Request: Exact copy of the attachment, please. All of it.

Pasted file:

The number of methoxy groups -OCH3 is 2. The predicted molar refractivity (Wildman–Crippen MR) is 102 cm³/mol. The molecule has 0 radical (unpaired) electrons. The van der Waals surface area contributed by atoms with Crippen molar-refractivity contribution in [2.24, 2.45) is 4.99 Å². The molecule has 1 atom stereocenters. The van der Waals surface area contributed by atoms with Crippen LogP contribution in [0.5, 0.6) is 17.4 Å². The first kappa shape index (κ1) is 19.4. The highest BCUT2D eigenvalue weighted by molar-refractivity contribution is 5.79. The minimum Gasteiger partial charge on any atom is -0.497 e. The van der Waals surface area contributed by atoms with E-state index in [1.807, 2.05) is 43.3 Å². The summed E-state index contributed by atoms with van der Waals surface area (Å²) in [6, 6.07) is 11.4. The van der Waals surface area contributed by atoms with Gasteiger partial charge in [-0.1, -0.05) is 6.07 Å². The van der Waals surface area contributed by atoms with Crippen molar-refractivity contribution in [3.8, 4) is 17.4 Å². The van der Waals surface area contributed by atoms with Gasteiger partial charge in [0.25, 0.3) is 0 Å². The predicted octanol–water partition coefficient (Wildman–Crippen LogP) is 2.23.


The number of methoxy groups -OCH3 is 2. The predicted molar refractivity (Wildman–Crippen MR) is 102 cm³/mol. The molecule has 0 radical (unpaired) electrons. The van der Waals surface area contributed by atoms with Crippen molar-refractivity contribution in [2.24, 2.45) is 4.99 Å². The molecule has 1 atom stereocenters. The van der Waals surface area contributed by atoms with Crippen LogP contribution in [0.5, 0.6) is 17.4 Å². The first kappa shape index (κ1) is 19.4. The highest BCUT2D eigenvalue weighted by molar-refractivity contribution is 5.79. The minimum Gasteiger partial charge on any atom is -0.497 e. The van der Waals surface area contributed by atoms with E-state index in [1.807, 2.05) is 43.3 Å². The summed E-state index contributed by atoms with van der Waals surface area (Å²) in [6, 6.07) is 11.4. The van der Waals surface area contributed by atoms with Gasteiger partial charge in [-0.1, -0.05) is 6.07 Å². The van der Waals surface area contributed by atoms with Crippen molar-refractivity contribution in [3.8, 4) is 17.4 Å². The van der Waals surface area contributed by atoms with Gasteiger partial charge in [0.25, 0.3) is 0 Å². The predicted octanol–water partition coefficient (Wildman–Crippen LogP) is 2.23.